Crunching numbers, hits Anderson: The O's leadoff man believes in the power of hitting statistics. But he's as selective about the ones that matter as what pitches he swings at.

March 22, 1998|By Joe Strauss | Joe Strauss,SUN STAFF

FORT LAUDERDALE, Fla. -- Speaking of center fielders, Brady Anderson can tell you why he likes Mickey Mantle over Joe DiMaggio.

Speaking of modern-day baseball, Anderson can make a case why Frank Thomas belongs in the same breath with Ted Williams, Stan Musial and Lou Gehrig and why today's hitters deserve more than backhanded credit for facing an era of pitching devastated by two rounds of expansion within the same decade.

Speaking of himself, the Orioles center fielder can describe the power of numbers, not only as a source of satisfaction, but also as a reservoir of motivation.

Numbers, man.

A single guy, Anderson is actually married to his numbers. And why not? As a kid, he made the statistics of Stan Musial, Hank Aaron and Willie Mays a personal science that would later shape his philosophy about the game.

Batting average is overrated. Slugging percentage plus on-base percentage is where it's at.

Strikeouts? No big embarrassment. Runs scored? Huge.

"A lot of people are into their statistics, and that's fine, but I think from a historical standpoint they put things into their proper place," says Anderson, numbers man.

"Look at what Frank Thomas has done. People don't appreciate it. One hundred walks, 100 RBIs, 100 runs scored for seven straight seasons. How do you do that in a strike year? That's unreal," Anderson says of the hulking Chicago White Sox first baseman. "People talk about [Ken] Griffey and [Barry] Bonds, and they should, but this guy has done something no one's done since Gehrig."

Anderson's love for statistics partially stems from his having taken so long to achieve any. He needed three years to reach the major leagues, then endured his entire 148 at-bat career with the Red Sox without a home run. Traded to the Orioles in July 1988, he batted .198 and .207 in his first two seasons with his new team, hitting five home runs in 443 combined at-bats.

The Red Sox had tried to instruct him in the ways of hitting coach Walt Hriniak, whose philosophy promoted plate coverage but often at the expense of power.

"I didn't buy into that," he recalls. "That wasn't me."

Crunching numbers, pitches

Anderson, 30 stolen bases short of the Orioles' club record, craves crunch, the kind that brought him 92 extra-base hits in 1996, including 50 home runs.

Mention Tony Gwynn and Anderson speaks of the eight-time batting champion "reaching another dimension" due to last year's .547 slugging percentage and 119 RBIs. Anderson's father reveres Ted Williams. No. 9. Anderson's number. The number worn by Roy Hobbs, The Natural, a left-handed bat. A power number.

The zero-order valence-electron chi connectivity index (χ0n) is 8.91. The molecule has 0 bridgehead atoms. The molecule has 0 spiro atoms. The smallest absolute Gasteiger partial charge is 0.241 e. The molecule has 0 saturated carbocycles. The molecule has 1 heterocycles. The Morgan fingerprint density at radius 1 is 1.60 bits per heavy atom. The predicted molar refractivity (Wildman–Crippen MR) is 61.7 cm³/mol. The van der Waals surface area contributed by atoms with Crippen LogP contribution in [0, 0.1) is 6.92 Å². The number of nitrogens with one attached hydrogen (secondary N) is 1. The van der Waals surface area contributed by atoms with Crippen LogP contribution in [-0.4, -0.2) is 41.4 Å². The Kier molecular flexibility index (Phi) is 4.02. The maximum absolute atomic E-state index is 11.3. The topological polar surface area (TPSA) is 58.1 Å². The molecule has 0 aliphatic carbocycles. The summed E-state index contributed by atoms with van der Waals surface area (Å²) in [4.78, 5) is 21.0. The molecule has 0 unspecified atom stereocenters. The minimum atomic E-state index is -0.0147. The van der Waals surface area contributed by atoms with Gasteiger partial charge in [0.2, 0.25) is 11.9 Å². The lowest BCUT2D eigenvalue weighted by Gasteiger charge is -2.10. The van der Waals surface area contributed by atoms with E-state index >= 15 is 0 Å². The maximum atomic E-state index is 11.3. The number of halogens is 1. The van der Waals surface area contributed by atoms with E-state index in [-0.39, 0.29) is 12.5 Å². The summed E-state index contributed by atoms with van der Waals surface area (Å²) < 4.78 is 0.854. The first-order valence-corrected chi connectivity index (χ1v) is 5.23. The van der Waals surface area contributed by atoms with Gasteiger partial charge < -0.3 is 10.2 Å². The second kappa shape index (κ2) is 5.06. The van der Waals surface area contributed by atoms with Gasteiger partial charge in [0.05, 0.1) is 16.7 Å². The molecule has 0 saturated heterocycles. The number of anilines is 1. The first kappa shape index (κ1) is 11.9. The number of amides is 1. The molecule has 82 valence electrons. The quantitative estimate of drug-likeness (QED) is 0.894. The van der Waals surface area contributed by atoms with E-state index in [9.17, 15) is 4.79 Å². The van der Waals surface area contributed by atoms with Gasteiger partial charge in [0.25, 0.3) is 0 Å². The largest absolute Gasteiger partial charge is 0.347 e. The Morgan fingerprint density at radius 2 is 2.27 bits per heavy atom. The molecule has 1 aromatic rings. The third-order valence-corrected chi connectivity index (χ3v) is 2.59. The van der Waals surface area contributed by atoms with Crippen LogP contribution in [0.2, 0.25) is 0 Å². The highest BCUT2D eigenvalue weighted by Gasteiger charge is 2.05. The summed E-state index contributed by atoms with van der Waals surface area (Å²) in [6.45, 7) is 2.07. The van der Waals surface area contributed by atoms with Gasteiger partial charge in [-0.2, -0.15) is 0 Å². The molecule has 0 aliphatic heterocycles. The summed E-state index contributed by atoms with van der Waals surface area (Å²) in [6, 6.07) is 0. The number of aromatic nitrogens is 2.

Anderson's style as a hitter defies stereotyping. Addicted to the leadoff role, Anderson more closely fits the profile of a power hitter. Big swing. Top hand off the bat. Three straight seasons with 100-plus strikeouts.

"Every time I swing, I try to hit the ball as hard as I can," he says without apology.

Never a .300 hitter, Anderson doesn't use batting average as the leading indicator of a hitter. Instead, he uses a yardstick composed of on-base percentage added to slugging percentage. It's doubtful other leadoff men weigh slugging so heavily.

"I don't measure myself against other leadoff hitters," Anderson says. "I measure myself against other hitters."

Yearning to be Yaz

Anderson's favorite player growing up was the No. 8, Carl Yastrzemski, a man who constructed colossal numbers because consistency and endurance. He finished a 23-year career with 3,419 hits but never had 200 in a single season.

Only 19 men hit more than Yastrzemski's 452 home runs, though he slugged more than 23 in a season just four times. Anderson knows this. Yastrzemski also served as a spring training hitting coach for the young Anderson. Their contact only confirmed the prospect's admiration.

As an idol, Yastrzemski always will have something Anderson says he will never achieve: mammoth career numbers.

"One of the things I'm most proud of is that I'm a guy who had to work and improve to get where I am now. The game was never easy. I had to work at it and improve my skills," Anderson says. "But because of that, I'll never have awesome career stats or rank in some all-time list. That's not my career."

Anderson, 34, sees his career more closely mirroring another No. 9 -- Roger Maris -- another outfielder whose career challenged description because of its relatively slow start but intense acceleration.

Maris produced 354 of his career 851 RBIs from 1960 to 1962. After breaking Babe Ruth's single-season home run record in 1961, Maris never again hit more than 33. Anderson has hit 84 of his 140 career home runs in the past three years and has driven in 247 of his 529 career RBIs in the same span.

Asked whether he fears that a fixation with numbers invites accusations of selfishness, Anderson says what many know but refuse to acknowledge.

Judged 'on your numbers'

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